|August 27th, 2011|
Sometimes people will have mics that are fancier, and sometimes they will have cheap clones, but they generally look and act like these mics. The difference between them is that the sm58 (vocal) mic has more of a windscreen (and looks like an ice cream cone because of it). This windscreen is because singers (and callers) expel a lot of air, and without it you would hear more of this air movement noise. A fiddle doesn't move much air towards it or away; it just sends out vibrations. So then the sm57 (instrument) mic is fine and doesn't need the extra protection. Wind instruments are like singers in that they move air, so they need a vocal mic. Nothing really 'needs' an instrument mic, because the windscreen doesn't really hurt anything, but they are cheaper and work well for many instruments, so they are also common.
The pattern of what these mics pick up is called "cardiod" because someone once thought it looked like a heart. It looks like this:
What this tells you is that sounds in front of the mic are picked up best and to the sides of the mic are picked up some, while sounds right behind it are almost not picked up at all. This is mostly what we want: point the mic at the instrument and away from the monitor and we don't get feedback.
Microphones are generally put on stands so that we can get them exactly where we need them. Nowadays, nearly all stands are the fold up kind, with a three legs and a 'boom'. They look like this:
To adjust these stands, you losen the knob at the relevant joint, move them to the position you want, then tighten the knob again. While you can reposition them without loosening first, that's not so good for them.
The mic attaches to the stand with a mic clip. These screw on to the end of the stand, and then hold the mic. They look like this:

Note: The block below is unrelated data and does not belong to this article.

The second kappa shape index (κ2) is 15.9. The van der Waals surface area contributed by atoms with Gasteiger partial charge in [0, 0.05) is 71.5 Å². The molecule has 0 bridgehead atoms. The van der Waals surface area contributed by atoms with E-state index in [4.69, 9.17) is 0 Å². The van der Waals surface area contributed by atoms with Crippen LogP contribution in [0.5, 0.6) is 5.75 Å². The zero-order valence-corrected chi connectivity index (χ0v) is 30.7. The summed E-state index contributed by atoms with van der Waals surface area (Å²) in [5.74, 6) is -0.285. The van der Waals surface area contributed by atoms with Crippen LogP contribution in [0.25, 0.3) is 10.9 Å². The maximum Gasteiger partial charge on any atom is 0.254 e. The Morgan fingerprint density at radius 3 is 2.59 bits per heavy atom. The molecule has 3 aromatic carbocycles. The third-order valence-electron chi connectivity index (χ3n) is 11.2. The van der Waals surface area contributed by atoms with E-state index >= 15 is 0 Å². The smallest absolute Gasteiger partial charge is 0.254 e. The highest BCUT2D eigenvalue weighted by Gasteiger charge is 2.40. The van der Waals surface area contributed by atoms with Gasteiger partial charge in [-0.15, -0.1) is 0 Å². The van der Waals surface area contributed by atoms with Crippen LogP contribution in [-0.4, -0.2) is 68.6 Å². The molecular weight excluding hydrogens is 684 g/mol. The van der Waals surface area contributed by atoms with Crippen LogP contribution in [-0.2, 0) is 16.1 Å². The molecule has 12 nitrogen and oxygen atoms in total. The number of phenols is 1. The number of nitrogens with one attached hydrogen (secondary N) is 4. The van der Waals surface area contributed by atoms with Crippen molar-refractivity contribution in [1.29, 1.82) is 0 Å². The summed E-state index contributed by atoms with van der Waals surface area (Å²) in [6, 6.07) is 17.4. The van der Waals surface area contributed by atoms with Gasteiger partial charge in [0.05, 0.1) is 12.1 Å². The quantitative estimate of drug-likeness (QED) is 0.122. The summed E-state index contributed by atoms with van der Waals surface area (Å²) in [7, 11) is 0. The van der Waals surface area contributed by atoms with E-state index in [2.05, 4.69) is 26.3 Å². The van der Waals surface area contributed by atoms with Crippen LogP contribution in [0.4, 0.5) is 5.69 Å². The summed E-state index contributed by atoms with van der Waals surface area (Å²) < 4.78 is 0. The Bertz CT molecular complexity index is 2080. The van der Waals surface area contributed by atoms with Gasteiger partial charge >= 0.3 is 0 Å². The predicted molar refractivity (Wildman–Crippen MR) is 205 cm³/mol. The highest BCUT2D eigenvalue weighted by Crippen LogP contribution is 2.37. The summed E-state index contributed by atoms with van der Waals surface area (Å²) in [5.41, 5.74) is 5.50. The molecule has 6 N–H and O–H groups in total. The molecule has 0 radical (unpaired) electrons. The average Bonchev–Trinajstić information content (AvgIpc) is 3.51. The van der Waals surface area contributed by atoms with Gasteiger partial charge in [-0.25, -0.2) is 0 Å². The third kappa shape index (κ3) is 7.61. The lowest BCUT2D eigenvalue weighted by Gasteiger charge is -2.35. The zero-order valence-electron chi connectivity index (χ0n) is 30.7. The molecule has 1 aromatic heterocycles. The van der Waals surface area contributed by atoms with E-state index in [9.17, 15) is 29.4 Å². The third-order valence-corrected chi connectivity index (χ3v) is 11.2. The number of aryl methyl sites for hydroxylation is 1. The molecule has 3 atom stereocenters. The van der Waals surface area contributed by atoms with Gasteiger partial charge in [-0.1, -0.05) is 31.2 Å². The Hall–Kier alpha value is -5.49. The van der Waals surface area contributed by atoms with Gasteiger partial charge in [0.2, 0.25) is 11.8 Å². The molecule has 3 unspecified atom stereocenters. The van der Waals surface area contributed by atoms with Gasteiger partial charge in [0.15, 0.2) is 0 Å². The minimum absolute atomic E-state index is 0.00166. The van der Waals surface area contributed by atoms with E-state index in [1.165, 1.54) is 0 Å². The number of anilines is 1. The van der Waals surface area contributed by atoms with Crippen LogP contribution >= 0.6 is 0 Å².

For most instruments you want to put the mic as close to the instrument as you can, but out of range of where the musician will bump it. Generally this is either about six inches away or one inch. For quiet instruments, like the mandolin, the mic tends to need to go right next to the body of the instrument, and the player needs to learn how not to bump it. If the instrument has sound coming out of multiple places you need to put the mic farther away or use more mics. For example on a clarinet, the distance from the top hole to the bottom is about a foot and a half. The sound comes mostly from the highest hole that is open. If you were to put the mic an inch away from the middle, then some notes (the ones using holes in the middle) would sound much louder than the others. Luckily these instruments tend to be pretty loud, so in putting the mic a little farther away we don't get in too much other noise compared to the amount of signal coming from the instrument.
For most instruments the whole body of the instrument vibrates, which means you can point the mic at nearly any party of it and get some musical signal. The sound you hear when it's played acoustically is a combination of the sounds let off by different parts of the body. Putting the mic two feet away, to capture all these diverse sounds, doesn't work because there is so much other noise in a dance hall. So you need to find a bit of the instrument that sounds good when it's the only bit people will hear. This is hard, and varies by instrument. One way is to try moving your ear around close to it, because what your ear hears is what the mic will pick up. Another possibility is that some musicians know where they like their mic. Ideally all musician who play with mics would know where best on their instrument to put the mic, but few do.